A hallmark of aging is progressive decline in the capacity of an organism to withstand stress. The ability to maintain or recover healthy functioning in the aftermath of a stressor is known as resilience (Varadhan et al., 2018; Whitson et al., 2018). Although decreasing resilience is a hallmark of aging, individuals of the same age likely have underlying biological features that make them more of less resilient in the face of stressors.
As an example, consider the case of two 80 year old women who undergo knee replacement surgery. They both have a similar medical history of hypertension and osteoarthritis, are cognitively intact, but have decreasing function related to chronic knee pain. After the surgery, one of the patients does very well, leaves the hospital quickly, and recovers all of her function with the help of physical therapy within a few months. The second patient has the same surgery, but develops delirium in the hospital, is unable to participate in physical therapy for almost a week, and develops worsening hypertension. Although she gradually recovers to near her pre-operative baseline, knee pain and some confusion continues almost a year after the surgery. The first patient represents a resilient outcome to the surgical stressor, while the second had a much less resilient response.
Resilience and physical frailty are distinct but related concepts that describe the effects of aging on homeostasis, the main mechanism by which organisms compensate for and respond to stressors. Homeostasis allows for the maintenance of a system within narrow limits – for example the ability of the kidneys to rapidly change the amount of water and salt being absorbed or excreted in order to maintain the serum volume and electrolytes at a constant level. Such systems are stable because a stressor that pushes them away from the ideal is met by a counter-reaction that keeps them close to the original state.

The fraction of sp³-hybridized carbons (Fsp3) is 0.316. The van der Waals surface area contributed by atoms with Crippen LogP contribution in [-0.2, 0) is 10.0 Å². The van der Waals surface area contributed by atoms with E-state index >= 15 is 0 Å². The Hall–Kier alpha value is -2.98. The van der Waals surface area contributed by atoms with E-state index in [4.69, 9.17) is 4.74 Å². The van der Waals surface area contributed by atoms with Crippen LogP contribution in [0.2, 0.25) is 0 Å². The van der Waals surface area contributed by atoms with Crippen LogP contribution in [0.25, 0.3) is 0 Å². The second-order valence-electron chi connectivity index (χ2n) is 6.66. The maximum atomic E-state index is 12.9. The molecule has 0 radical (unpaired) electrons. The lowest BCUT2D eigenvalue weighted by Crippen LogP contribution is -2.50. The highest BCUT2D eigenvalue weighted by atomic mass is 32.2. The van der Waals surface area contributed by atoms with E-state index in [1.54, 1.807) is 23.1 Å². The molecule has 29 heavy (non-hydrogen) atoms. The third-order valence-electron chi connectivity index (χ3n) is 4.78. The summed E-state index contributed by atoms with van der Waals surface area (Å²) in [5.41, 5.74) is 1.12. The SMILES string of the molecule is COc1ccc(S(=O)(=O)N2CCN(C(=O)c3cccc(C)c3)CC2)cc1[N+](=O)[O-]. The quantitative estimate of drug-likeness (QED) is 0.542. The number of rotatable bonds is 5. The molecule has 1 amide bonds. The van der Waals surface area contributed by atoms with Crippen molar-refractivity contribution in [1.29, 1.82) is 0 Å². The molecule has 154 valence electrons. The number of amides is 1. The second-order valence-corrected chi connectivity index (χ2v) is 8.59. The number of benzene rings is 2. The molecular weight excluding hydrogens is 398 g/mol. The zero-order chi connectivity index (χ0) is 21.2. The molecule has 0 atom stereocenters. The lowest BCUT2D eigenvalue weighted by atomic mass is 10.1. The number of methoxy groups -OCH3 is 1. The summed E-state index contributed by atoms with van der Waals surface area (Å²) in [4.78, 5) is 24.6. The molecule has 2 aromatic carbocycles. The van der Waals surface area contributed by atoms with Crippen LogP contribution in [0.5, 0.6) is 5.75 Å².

Buchner and Wagner (1992) viewed frailty as a precursor state in which the loss of physiologic capacity is either not severe enough to interfere with major activities of daily living or is compensated for by alternative strategies, but which nonetheless creates a significant risk to the individual. They hypothesized that this risk would be unmasked by physiologic challenges, like a very hot summer day or a lung infection. The loss of physiologic reserves in older adults deprives them of a “margin of safety” in meeting the challenges of aging and disease. Preserving this margin of safety is the goal of research on the mechanisms of resiliency.
Loss of resilience occurs when the mechanisms which maintain homeostasis are no longer fully functional. For example, as renal failure develops, the amount of water that can be excreted in a given amount of time declines. To the extent that there are no stressors and other compensatory mechanisms, like thirst, are not impaired, the system appears to function properly. However, when a large volume of water is consumed, and resilience mechanisms are not optimally functioning, excess water backs up, causing edema and electrolyte abnormalities. Physical frailty has often been used to describe someone who is not resilient and vulnerable to stressors. A robust state describes someone who is able to maintain function in the face of stress, even if that requires alternative systems to accomplish. Resilience remains as long as function can be recovered after a perturbation. Indeed, we and others have hypothesized that resilience and frailty both reflect the state of the dynamic physiological systems network as described below.